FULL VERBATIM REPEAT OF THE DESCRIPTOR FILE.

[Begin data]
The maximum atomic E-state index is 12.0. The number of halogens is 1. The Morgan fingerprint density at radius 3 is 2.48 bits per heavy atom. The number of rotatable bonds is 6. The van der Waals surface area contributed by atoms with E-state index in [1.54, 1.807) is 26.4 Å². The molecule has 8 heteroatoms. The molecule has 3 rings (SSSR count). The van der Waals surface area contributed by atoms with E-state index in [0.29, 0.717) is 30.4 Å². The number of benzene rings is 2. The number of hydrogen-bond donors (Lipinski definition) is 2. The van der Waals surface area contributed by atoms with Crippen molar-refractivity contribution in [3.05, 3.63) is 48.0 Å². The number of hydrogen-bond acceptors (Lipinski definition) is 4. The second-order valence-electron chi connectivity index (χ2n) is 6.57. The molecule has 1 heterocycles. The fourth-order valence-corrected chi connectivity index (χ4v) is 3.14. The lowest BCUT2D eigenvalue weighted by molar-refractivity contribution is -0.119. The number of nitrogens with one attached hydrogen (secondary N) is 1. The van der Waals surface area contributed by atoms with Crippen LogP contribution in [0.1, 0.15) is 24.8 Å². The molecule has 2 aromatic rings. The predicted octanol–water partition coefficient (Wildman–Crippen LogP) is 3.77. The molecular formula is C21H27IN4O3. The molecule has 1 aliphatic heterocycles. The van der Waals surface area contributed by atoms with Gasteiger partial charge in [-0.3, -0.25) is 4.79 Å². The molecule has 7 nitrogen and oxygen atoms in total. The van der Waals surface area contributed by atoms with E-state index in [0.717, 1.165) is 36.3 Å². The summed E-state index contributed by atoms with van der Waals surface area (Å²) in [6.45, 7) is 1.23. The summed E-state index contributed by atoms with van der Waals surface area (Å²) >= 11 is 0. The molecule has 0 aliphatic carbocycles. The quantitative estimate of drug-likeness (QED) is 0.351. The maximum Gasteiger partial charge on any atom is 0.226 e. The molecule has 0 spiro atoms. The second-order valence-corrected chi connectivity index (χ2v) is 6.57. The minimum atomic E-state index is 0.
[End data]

The maximum atomic E-state index is 12.0. The number of halogens is 1. The Morgan fingerprint density at radius 3 is 2.48 bits per heavy atom. The number of rotatable bonds is 6. The van der Waals surface area contributed by atoms with E-state index in [1.54, 1.807) is 26.4 Å². The molecule has 8 heteroatoms. The molecule has 3 rings (SSSR count). The van der Waals surface area contributed by atoms with E-state index in [0.29, 0.717) is 30.4 Å². The number of benzene rings is 2. The number of hydrogen-bond donors (Lipinski definition) is 2. The van der Waals surface area contributed by atoms with Crippen molar-refractivity contribution in [3.05, 3.63) is 48.0 Å². The number of hydrogen-bond acceptors (Lipinski definition) is 4. The second-order valence-electron chi connectivity index (χ2n) is 6.57. The molecule has 1 heterocycles. The fourth-order valence-corrected chi connectivity index (χ4v) is 3.14. The lowest BCUT2D eigenvalue weighted by molar-refractivity contribution is -0.119. The number of nitrogens with one attached hydrogen (secondary N) is 1. The van der Waals surface area contributed by atoms with Crippen LogP contribution in [0.1, 0.15) is 24.8 Å². The molecule has 2 aromatic rings. The predicted octanol–water partition coefficient (Wildman–Crippen LogP) is 3.77. The molecular formula is C21H27IN4O3. The molecule has 1 aliphatic heterocycles. The van der Waals surface area contributed by atoms with Gasteiger partial charge in [-0.3, -0.25) is 4.79 Å². The molecule has 7 nitrogen and oxygen atoms in total. The van der Waals surface area contributed by atoms with E-state index in [0.717, 1.165) is 36.3 Å². The summed E-state index contributed by atoms with van der Waals surface area (Å²) in [6.45, 7) is 1.23. The summed E-state index contributed by atoms with van der Waals surface area (Å²) >= 11 is 0. The molecule has 0 aliphatic carbocycles. The quantitative estimate of drug-likeness (QED) is 0.351. The maximum Gasteiger partial charge on any atom is 0.226 e. The molecule has 0 spiro atoms. The second-order valence-corrected chi connectivity index (χ2v) is 6.57. The minimum atomic E-state index is 0.